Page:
“Whatever its thickness, a good brush should balance in the hand like a violin bow. An experienced painter will feel the weight of the handle; and judge where he should hold it, and how he should move his arm. He can use the force from a turn of a wrist, or the pressure of a finger, to change the direction, depth, and speed of the stroke, as he feels the response of the thicknesses and texture of the paint against the canvas. The brush movement is as much a part of the painting as the colour, tone, or composition; and in some canvases, especially from the twentieth century onwards, becomes the subject of the picture itself.”[vi]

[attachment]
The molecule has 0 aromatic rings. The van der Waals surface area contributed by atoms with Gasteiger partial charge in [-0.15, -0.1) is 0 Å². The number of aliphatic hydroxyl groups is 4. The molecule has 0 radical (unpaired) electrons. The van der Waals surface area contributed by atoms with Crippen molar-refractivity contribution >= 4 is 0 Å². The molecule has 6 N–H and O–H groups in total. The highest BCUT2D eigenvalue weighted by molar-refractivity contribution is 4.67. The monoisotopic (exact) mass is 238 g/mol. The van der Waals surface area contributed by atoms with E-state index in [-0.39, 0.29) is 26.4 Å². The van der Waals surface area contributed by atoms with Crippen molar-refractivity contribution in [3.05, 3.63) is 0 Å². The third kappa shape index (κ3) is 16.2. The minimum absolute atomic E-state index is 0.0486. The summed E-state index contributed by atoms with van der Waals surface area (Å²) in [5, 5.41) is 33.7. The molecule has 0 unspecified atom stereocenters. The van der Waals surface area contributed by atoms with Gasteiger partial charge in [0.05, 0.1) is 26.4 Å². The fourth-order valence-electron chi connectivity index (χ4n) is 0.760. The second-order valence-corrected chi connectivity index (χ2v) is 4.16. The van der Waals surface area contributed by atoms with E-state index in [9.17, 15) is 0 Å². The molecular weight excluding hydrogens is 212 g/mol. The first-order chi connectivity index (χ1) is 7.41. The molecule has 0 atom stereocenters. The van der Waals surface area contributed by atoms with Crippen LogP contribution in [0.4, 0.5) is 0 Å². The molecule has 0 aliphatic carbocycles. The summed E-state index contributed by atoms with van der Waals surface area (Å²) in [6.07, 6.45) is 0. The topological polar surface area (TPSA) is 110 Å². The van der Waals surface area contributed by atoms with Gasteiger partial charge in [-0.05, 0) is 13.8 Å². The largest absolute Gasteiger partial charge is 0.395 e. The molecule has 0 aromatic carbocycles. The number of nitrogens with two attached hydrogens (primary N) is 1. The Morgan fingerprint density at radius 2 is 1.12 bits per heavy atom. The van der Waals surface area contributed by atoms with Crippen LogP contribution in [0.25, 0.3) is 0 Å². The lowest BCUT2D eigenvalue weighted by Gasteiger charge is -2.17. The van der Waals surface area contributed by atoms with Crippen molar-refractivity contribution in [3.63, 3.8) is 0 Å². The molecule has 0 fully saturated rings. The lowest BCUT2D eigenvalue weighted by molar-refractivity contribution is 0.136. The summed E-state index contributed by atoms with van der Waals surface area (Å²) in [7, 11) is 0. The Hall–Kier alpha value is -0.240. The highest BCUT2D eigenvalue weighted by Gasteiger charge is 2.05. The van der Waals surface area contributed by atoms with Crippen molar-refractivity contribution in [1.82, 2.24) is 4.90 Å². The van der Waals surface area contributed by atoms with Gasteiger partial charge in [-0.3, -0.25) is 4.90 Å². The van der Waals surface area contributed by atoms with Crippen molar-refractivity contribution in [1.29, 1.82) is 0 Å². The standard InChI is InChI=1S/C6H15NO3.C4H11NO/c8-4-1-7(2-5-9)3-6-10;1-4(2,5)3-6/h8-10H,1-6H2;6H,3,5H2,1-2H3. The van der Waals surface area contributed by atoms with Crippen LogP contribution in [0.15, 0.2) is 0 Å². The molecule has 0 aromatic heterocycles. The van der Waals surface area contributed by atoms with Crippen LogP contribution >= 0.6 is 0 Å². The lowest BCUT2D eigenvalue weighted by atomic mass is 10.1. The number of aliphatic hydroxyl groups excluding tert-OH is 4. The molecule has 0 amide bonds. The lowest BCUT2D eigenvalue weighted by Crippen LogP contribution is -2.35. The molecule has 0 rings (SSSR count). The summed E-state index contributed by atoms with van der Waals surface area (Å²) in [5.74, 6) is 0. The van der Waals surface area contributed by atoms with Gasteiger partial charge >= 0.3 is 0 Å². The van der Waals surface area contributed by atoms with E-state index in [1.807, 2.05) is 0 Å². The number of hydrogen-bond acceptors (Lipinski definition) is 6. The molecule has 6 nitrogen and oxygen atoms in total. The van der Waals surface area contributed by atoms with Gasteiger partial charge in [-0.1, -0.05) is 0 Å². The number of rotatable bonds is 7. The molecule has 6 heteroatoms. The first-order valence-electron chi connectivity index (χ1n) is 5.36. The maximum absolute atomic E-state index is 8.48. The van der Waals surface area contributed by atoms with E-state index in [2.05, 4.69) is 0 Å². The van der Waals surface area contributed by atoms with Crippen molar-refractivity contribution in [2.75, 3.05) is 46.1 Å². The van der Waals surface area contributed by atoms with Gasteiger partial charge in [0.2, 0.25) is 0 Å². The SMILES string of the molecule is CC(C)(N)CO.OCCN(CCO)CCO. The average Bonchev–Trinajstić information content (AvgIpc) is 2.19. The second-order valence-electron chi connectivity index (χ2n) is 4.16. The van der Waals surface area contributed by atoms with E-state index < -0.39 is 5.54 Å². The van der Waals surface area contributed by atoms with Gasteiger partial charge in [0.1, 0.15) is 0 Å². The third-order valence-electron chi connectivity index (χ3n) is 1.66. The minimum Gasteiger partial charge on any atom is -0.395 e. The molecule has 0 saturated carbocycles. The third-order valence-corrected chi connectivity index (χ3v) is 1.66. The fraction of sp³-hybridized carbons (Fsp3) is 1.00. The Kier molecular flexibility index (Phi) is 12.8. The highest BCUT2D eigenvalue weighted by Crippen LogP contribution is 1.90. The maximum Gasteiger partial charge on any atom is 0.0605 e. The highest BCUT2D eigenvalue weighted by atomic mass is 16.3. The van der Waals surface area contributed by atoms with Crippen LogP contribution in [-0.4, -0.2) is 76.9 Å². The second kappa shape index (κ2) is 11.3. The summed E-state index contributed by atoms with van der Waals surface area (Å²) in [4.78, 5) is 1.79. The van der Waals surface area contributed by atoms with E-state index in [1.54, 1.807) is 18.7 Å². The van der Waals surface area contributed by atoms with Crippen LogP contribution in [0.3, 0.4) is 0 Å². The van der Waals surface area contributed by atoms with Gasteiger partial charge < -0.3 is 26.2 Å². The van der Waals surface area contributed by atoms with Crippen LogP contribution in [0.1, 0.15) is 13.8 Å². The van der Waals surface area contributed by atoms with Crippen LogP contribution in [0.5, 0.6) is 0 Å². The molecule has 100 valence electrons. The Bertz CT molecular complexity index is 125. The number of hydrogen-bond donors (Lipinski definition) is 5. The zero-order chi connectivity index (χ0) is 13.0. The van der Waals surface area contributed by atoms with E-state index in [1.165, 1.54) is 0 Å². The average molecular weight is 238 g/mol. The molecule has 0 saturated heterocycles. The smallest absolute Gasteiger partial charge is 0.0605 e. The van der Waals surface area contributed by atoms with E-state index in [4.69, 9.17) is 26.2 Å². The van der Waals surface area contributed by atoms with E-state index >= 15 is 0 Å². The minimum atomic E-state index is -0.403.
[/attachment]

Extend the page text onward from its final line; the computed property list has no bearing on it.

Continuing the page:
The ultimate example with regards to this writing is in volume five of A la recherche du temps perdu, by Marcel Proust. The novelist Bergotte dies in a gallery, at an exhibition of Dutch paintings, in front of the “View of Delft.” He fixes his last living look on that picture, homing in on several details that had been pointed out by a critic in the newspaper:
“At last he came to the Vermeer, which he remembered as more striking, more different from anything else he knew, but in which, thanks to the critic’s article, he noticed for the first time some small figures in blue, that the sand was pink, and, finally, the precious substance of the tiny patch of yellow wall….”